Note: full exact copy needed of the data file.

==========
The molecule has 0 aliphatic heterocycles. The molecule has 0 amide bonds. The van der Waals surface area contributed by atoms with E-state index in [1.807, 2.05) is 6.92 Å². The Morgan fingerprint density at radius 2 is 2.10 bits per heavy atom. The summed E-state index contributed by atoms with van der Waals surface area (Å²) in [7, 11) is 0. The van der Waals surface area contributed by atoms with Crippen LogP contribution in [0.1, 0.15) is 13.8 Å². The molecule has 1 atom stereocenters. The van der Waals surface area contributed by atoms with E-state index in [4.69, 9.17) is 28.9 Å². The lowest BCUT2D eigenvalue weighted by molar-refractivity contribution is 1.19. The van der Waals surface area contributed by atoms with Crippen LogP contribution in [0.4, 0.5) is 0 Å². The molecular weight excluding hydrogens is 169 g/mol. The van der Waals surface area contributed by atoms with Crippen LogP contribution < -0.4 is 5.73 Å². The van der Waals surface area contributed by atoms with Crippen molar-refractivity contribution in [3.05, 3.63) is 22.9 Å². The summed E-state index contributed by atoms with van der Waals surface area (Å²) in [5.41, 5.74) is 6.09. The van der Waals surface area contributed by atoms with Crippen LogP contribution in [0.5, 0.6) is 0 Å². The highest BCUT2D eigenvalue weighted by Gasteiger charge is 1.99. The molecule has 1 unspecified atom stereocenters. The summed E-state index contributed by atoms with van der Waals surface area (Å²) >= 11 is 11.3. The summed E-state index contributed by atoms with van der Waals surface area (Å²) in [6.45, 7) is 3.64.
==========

The molecule has 0 aliphatic heterocycles. The molecule has 0 amide bonds. The van der Waals surface area contributed by atoms with E-state index in [1.807, 2.05) is 6.92 Å². The Morgan fingerprint density at radius 2 is 2.10 bits per heavy atom. The summed E-state index contributed by atoms with van der Waals surface area (Å²) in [7, 11) is 0. The van der Waals surface area contributed by atoms with Crippen LogP contribution in [0.1, 0.15) is 13.8 Å². The molecule has 1 atom stereocenters. The van der Waals surface area contributed by atoms with E-state index in [4.69, 9.17) is 28.9 Å². The lowest BCUT2D eigenvalue weighted by molar-refractivity contribution is 1.19. The van der Waals surface area contributed by atoms with Crippen LogP contribution in [0.4, 0.5) is 0 Å². The molecular weight excluding hydrogens is 169 g/mol. The van der Waals surface area contributed by atoms with Crippen LogP contribution < -0.4 is 5.73 Å². The van der Waals surface area contributed by atoms with Crippen molar-refractivity contribution in [3.05, 3.63) is 22.9 Å². The summed E-state index contributed by atoms with van der Waals surface area (Å²) in [5.41, 5.74) is 6.09. The van der Waals surface area contributed by atoms with Crippen LogP contribution in [0.5, 0.6) is 0 Å². The highest BCUT2D eigenvalue weighted by Gasteiger charge is 1.99. The molecule has 1 unspecified atom stereocenters. The summed E-state index contributed by atoms with van der Waals surface area (Å²) >= 11 is 11.3. The summed E-state index contributed by atoms with van der Waals surface area (Å²) in [6.45, 7) is 3.64.